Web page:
Written by Dina Petropoulos, Guest post to AllHabs.net
OUTREMONT, QC. – I met my husband, a diehard Habs fan, in 1998. At that time, he was taking French classes at McGill University in an attempt to better speak the language. He was working on preparing for an oral book report. The book he chose, “Le Chandail” by Roch Carrier.
Nick grew up in the heart of Outremont, he played hockey during the 1970′s at the local arena and was even coached by the then aspiring hockey executive, Pierre Gauthier. Nick played hockey in the lanes of Outremont with Anglophones and Francophones. He did not like speaking French, but hockey mattered more than that. Nick often says, “The game is played on the ice Dina, language doesn’t matter.”
Even though Nick enhanced his French oral abilities during those few months at MGill University, Nick continues not to speak French. He knows how, he just does not want to. His mother tongue is Greek. He went to Guy Drummond, Outremont High School, later to Dawson and McGill — the “English system.”
When Nick was not in school, he was either at the arena, in the lanes or at the Forum. Nick grew up with hockey, hockey, and more hockey.
The then Anglophone (the term allophone was not thrown around as much) recalls his first watching Montreal vs. Chicago Stanley Cup Game 7, alone, in the basement of the home his parents still own — it’s on Stuart, just below Van Horne, walking distance from the Outremont arena. Nick recalls the moment that Jean Beliveau hoisted the Stanley Cup. “Dina, I cried because I knew it was Le gros Bill’s last game.” The Stanley Cup — sacred words for our little Nick, sacred words for our middle-aged Nick!
Later, during his teens, Nick’s friend Manny shared his season tickets with him. In those good old days, Nick could afford to eat at the Forum. The basics, “un Coke et un hot dog svp.” Everyone understood. Get the food and go sit down. He remembers a time, 1986 to be precise, when he sat behind the net and watched game 7 between Montreal and Hartford. “Le but!” “Goal scored by number 32, Claude Lemieux.” Nick recalls, “Dina, we could not hear the announcer. Who cared to hear the announcer anyways? Le but is what mattered. Le but.” Funny, he never says “the goal.”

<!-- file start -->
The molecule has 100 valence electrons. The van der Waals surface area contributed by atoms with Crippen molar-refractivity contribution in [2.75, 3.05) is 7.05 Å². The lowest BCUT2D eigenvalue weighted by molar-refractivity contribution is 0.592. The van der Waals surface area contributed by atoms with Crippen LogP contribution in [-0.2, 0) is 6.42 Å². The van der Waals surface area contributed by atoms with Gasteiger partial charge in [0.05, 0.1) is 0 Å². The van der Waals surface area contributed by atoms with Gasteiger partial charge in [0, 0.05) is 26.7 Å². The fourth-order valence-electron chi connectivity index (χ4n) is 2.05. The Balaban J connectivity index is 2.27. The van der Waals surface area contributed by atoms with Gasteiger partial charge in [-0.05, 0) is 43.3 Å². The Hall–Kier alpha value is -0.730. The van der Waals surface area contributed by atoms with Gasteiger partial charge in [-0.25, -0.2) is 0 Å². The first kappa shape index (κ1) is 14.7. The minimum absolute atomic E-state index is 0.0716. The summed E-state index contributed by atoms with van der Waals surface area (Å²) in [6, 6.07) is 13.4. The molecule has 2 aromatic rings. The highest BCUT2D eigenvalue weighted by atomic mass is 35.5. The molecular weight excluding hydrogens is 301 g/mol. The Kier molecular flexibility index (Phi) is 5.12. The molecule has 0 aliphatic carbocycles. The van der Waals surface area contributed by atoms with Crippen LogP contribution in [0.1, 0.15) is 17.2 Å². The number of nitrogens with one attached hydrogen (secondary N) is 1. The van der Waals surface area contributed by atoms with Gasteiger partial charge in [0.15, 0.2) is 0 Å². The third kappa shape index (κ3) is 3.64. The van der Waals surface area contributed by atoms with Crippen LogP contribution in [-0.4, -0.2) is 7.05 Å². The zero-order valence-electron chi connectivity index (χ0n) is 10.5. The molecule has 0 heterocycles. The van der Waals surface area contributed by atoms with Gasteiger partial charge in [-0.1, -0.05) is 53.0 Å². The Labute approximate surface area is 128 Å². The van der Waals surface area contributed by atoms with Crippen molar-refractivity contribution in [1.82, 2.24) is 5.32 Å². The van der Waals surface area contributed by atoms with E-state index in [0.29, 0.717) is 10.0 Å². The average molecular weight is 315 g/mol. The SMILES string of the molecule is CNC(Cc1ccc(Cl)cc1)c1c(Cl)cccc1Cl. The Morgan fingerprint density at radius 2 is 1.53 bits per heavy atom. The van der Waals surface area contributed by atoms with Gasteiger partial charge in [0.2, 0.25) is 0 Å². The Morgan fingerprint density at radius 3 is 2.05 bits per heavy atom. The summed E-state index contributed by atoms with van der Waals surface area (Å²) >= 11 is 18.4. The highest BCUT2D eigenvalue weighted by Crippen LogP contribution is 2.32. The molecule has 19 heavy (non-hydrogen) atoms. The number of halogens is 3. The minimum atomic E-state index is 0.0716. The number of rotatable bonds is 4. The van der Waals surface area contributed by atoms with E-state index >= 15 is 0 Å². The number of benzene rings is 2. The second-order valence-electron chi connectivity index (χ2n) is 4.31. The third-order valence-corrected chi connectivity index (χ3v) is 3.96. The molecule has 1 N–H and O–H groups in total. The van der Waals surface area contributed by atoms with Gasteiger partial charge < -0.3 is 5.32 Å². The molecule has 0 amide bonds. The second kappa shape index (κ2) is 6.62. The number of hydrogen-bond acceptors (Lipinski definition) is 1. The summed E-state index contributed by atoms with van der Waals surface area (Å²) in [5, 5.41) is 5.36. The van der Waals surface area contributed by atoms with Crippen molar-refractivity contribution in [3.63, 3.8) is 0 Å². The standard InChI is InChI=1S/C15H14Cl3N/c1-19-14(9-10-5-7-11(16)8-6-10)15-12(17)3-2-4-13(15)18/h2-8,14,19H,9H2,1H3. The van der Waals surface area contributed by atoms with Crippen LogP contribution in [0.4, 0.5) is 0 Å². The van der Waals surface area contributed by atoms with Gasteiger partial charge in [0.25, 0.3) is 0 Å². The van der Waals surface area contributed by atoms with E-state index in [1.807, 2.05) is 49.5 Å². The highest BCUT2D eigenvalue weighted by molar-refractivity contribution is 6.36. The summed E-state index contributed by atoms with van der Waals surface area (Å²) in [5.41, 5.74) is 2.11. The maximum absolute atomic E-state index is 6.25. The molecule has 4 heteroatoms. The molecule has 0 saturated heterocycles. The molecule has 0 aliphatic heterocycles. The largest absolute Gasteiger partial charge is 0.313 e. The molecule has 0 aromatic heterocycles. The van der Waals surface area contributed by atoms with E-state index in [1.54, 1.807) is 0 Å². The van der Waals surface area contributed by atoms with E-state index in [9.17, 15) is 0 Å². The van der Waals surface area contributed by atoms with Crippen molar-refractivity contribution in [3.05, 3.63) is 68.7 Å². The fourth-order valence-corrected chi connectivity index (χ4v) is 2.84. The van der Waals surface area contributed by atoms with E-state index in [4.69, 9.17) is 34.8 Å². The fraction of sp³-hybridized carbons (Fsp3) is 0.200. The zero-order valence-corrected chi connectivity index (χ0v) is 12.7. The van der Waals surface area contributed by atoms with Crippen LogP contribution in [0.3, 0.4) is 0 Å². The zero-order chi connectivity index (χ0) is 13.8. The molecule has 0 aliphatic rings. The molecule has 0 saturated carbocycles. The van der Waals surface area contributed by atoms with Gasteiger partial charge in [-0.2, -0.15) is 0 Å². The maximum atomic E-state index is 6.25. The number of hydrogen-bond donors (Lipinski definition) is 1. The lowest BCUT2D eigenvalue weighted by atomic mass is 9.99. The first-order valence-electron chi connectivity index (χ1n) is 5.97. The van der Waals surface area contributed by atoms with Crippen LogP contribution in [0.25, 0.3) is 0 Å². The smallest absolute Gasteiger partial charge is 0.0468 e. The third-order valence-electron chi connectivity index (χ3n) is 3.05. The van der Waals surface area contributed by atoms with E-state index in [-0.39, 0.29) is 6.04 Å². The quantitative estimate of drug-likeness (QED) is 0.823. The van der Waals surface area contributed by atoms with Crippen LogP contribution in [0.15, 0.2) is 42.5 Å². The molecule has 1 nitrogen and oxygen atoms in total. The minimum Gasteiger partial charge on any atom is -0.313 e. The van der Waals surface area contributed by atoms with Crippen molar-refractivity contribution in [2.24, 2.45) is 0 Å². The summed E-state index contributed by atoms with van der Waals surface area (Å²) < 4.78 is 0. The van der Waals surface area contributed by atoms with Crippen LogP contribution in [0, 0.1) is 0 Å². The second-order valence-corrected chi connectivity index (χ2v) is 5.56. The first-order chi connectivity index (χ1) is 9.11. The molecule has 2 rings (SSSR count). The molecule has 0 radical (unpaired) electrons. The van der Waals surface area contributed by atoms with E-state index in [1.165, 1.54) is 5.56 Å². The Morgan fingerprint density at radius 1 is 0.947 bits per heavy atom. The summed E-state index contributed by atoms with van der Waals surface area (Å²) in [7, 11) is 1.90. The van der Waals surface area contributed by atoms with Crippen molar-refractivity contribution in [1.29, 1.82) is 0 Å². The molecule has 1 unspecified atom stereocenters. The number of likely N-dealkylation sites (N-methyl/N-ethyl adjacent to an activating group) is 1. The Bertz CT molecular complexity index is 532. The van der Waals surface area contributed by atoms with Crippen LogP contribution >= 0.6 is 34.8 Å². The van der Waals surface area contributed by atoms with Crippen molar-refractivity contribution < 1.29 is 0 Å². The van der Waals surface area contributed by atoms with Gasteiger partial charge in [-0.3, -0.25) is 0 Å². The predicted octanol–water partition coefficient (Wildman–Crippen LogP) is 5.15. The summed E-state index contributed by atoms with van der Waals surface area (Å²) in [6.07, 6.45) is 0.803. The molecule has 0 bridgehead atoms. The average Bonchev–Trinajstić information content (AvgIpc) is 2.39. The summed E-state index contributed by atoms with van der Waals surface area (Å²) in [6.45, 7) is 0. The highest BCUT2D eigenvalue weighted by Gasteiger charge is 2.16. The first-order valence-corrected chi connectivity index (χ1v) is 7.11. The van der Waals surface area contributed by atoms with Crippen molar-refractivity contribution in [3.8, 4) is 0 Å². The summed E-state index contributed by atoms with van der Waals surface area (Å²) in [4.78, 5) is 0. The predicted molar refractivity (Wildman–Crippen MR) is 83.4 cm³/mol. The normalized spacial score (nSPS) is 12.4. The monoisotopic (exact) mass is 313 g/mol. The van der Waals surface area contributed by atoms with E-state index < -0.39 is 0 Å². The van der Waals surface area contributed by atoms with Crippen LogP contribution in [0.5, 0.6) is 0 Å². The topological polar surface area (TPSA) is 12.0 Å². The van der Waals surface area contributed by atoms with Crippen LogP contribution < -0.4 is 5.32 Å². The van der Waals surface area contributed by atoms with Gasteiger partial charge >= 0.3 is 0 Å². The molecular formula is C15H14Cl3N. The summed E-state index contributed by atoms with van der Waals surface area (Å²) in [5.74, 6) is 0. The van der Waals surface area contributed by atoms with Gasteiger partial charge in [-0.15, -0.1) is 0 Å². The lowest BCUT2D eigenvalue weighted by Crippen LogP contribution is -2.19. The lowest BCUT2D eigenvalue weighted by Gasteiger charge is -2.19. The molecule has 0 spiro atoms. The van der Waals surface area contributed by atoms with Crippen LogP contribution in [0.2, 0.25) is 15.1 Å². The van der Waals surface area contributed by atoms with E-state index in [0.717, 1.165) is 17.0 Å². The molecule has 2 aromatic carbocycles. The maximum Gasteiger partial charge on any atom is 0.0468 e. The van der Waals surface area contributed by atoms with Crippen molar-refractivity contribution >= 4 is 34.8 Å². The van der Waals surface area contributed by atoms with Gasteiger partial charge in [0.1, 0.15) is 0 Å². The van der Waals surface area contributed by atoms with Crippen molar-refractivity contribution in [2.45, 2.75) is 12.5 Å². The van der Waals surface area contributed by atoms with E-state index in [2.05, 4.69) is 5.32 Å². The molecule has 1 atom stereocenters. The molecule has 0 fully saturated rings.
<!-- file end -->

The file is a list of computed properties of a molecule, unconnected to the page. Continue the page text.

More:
A few days after we married, Maurice Richard died. Nick waited in line at the Forum to pay his last respects. He attended the funeral, all the while respectfully wearing his new black tie.
Nick is a first generation Montreal Canadiens fan from Greek descent. He is an Allophone, or what has been commonly referred to as an ‘ethnic’, a Greek, an Anglo. He watches his Habs religiously, and discusses the games with his 95-year-old aunt who finds herself in and out of the hospital these days.
Nick’s aunt, Thia Katina (an immigrant who spoke some English) loathed the Habs. She was an avid Maple Leafs fan until Chris Chelios walked into the Habs dressing room. A Greek? And so started Katina’s love affair with “les Canadiens.” She watched religiously on CBC and listened to Danny Gallivan. Chelios may have left the Habs. Katina remained and discovered RDS.
Katina, who continues to spend the summers in Greece where she recently buried her husband, answers Nick’s annual question. “Thia, are you going to come back this fall?” “Sure Nick, although my heart tells me to just stay in Greece, I do have some interest to return: Les Canadiens.” She giggles. And even now, from her Outremont home, she cannot see very well but when she hears “le but” and the loud clapping, she knows, “ta pedia to valanai” (the boys just scored.)
Just this past Saturday afternoon, she fell asleep during the game. I happened to be there, taking care of her. As I walked into the living room to see if she needed anything, she surprised me, “Dina, Pierre Houde said the numbers too fast and I fell asleep dear. What’s the score? My eyes are too old and he’s speaking quickly again.”
God bless my Greek , Canadian-born, Quebecer husband, who so proudly watches his Habs, only on RDS and continues to refuse to speak French. Somehow, someway, for the last 45 years, he has managed to play hockey in the lanes of Outremont alongside Anglophones, Francophones, Allophones and anyone else who wants to play a good hockey game… on the ice.
“That’s where it is decided, Dina, on the ice.”